Vancouver Sun shames woman for breastfeeding in public
Does the Vancouver Sun have something against mothers? Or human rights? Maybe both? It would be easy to conclude yes after a January 14th editorial by Shelley Fralic of the Vancouver Sun ridiculed a mother who was asked to leave a Vancouver store because she was breastfeeding her baby.
Here’s the situation: the mother goes shopping with her three young children in tow. After a while, the baby kicks up some sort of fuss, and, flustered, the mom looks for a private corner of the store. No one is around, so she tucks in and starts nursing.
Then, the owner comes up and asks her to stop because she is offending the customers. Apparently, they don't understand the etiquette of looking the other way if they find the sight of a legally protected activity disturbing.
Understandably, the woman is embarrassed and upset.
Then, the Vancouver Sun runs its harshly critical editorial of the mother for her decision to breastfeed in public. The editorial goes as far as to equate nursing the baby in public with “wear[ing] a bikini to a funeral, or say[ing] the F-word in front of Grandma, or wear[ing] a hat at the dinner table, or walk[ing] naked through a children's playground.”
Let’s get something straight here: parenting can be wonderful, but for most of us it is also fraught with vulnerability and judgment, regardless of whether we breastfeed. There are so many moments where, as a mother or father, you are just doing your best. You're attempting to keep the kid from tearing into the candy while getting through the check-out line at the grocery store, trying to not look like an abusive parent when your toddler decides to stage a sit-in while crossing a busy intersection and subduing a screaming baby while you hurriedly eat your lunch at the little café on the way home. And while we are doing all of this we are also thinking, “Did I feed my child enough today? Is my baby safe at daycare? Will that comment I just made to my tween cost me in therapy later?”
Congratulations, Vancouver Sun. You have managed to make the already hard job of parenting that much harder.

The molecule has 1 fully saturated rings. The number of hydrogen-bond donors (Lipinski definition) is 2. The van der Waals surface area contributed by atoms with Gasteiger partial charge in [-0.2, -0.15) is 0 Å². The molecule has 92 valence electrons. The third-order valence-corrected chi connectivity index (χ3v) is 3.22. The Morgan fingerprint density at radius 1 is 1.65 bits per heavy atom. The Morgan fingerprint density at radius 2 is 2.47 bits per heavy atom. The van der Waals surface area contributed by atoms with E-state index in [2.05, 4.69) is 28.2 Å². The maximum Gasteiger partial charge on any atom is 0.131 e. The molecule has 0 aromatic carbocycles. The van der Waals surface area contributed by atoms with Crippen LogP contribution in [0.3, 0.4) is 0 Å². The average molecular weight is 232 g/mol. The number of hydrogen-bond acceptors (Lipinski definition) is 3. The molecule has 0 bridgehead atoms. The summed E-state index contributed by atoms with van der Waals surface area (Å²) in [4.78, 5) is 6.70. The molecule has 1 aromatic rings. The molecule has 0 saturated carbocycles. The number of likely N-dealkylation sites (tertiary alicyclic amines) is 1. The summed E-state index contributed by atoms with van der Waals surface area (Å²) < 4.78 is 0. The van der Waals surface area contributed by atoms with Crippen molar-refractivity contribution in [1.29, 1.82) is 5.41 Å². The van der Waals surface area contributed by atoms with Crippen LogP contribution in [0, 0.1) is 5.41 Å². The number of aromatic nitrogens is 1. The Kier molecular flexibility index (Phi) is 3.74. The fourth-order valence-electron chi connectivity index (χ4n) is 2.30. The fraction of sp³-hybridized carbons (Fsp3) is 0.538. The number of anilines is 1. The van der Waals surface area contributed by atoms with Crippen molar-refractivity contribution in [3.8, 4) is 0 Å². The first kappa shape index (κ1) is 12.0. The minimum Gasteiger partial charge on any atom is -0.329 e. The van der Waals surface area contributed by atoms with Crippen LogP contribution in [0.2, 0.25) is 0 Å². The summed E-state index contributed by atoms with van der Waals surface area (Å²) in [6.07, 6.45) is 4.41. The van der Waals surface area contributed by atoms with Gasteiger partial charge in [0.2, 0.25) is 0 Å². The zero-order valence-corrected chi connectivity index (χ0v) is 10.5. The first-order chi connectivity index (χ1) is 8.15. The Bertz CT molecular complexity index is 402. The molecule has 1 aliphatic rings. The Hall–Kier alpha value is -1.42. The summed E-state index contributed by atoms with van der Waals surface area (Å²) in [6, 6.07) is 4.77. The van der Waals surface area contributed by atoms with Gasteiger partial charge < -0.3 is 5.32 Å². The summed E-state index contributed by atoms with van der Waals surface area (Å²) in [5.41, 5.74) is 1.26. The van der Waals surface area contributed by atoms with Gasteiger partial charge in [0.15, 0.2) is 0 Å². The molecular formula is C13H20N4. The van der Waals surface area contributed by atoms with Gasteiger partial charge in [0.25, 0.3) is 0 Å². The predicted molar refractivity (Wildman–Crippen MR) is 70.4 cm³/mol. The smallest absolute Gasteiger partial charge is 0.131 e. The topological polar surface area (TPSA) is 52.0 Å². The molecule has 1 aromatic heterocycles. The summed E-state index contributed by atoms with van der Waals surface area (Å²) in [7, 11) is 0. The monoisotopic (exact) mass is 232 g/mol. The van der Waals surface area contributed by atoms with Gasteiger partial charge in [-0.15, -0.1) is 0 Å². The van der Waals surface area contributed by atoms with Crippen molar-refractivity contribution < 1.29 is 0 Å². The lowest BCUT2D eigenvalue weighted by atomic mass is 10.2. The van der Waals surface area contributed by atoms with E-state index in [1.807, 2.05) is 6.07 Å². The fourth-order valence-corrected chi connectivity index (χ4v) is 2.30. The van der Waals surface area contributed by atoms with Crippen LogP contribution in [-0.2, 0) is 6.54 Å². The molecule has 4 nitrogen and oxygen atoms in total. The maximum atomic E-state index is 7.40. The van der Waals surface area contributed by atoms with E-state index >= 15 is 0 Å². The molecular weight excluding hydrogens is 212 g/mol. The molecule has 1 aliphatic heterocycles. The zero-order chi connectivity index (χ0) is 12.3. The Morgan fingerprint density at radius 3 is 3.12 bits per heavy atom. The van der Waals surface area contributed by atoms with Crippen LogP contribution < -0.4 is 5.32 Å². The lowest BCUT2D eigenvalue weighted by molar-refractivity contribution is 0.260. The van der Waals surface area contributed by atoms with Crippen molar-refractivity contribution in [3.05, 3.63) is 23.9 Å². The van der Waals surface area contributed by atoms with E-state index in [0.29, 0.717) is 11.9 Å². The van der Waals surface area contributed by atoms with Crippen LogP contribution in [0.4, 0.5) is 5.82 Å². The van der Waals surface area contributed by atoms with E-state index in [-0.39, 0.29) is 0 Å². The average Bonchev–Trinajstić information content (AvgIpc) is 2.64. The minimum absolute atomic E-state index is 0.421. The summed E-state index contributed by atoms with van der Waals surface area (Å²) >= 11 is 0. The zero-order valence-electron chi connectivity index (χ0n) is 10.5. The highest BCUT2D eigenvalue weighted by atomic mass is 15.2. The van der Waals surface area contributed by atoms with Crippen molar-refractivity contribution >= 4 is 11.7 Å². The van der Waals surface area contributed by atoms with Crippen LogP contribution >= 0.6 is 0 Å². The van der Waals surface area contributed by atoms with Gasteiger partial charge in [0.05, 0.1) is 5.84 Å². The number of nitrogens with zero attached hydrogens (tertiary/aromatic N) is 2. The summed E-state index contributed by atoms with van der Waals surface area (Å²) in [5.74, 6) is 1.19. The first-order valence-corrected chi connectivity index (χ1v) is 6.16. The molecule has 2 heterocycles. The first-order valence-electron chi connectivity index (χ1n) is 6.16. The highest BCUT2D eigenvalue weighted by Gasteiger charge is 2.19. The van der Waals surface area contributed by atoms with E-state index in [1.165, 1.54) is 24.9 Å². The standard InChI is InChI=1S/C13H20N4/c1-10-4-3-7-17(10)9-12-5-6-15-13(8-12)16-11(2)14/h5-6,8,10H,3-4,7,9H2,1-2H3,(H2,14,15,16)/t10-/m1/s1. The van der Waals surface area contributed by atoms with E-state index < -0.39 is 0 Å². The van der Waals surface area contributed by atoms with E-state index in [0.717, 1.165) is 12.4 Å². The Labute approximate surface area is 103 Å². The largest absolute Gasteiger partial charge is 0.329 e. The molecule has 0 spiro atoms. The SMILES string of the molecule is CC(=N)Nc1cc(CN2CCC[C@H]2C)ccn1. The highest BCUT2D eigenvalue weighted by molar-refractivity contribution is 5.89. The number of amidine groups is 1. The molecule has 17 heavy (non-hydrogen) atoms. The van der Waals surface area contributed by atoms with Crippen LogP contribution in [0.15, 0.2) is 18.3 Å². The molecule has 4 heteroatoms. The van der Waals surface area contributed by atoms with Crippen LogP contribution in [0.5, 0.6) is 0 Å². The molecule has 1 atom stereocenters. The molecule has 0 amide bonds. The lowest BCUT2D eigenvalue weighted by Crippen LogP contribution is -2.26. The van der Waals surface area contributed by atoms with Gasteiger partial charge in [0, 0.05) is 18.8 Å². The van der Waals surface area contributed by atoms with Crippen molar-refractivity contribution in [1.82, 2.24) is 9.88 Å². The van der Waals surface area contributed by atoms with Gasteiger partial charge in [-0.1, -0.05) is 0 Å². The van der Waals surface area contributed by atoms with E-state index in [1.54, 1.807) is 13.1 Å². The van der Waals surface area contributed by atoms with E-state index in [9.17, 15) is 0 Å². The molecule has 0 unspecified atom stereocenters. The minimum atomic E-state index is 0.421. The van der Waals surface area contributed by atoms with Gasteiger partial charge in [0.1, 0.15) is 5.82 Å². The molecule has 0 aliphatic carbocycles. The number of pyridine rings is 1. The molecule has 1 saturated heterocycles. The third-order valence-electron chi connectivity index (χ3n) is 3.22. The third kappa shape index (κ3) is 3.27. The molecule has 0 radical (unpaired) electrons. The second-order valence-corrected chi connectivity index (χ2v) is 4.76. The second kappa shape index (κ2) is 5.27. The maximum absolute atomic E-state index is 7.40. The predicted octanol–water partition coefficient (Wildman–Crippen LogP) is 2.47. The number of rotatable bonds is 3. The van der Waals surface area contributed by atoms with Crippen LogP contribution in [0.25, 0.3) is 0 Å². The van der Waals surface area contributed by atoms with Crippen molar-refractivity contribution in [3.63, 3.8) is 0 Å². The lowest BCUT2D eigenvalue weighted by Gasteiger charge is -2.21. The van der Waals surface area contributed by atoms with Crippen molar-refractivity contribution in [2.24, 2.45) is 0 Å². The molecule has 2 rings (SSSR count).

It wasn’t just the mother’s feelings that were violated: “breastfeeding is a human right in B.C,” said Robyn Durling, Communications Officer for the B.C. Human Rights Coalition.
Vikki Bell, Registrar at the Human Rights Tribunal, confirmed that women who feel that they have been harassed or inappropriately denied reasonable accommodation to breastfeed their child in public (including stores) can file a complaint under the sex discrimination part of the Human Rights Code.
The Human Rights Code is pretty impenetrable reading for most of us. Luckily, the Attorney General spells out how the Human Rights Code applies to the average person. Under the title Human Rights in British Columbia, Sexual Discrimination and Harassment, it says: “In B.C., it is illegal to discriminate against or harass a person because of their sex, [which] includes pregnancy, breastfeeding, and sexual harassment.” It goes on to talk about WHERE it is illegal: “It protects people from discrimination in public situations, which include schools, workplaces, universities, hospitals, medical clinics, stores, restaurants, provincial and local government offices, and transit services.”
There is no question that a store is a public space when it comes to Human Rights. It is explicitly stated. The courts won’t come into your home and tell your husband that he has to wash the dishes because you are nursing the baby, but the courts do get involved in commercial or public relationships. Durling says you can test the law by asking yourself if it would it be right to exclude all black people or all women at this place or in this situation.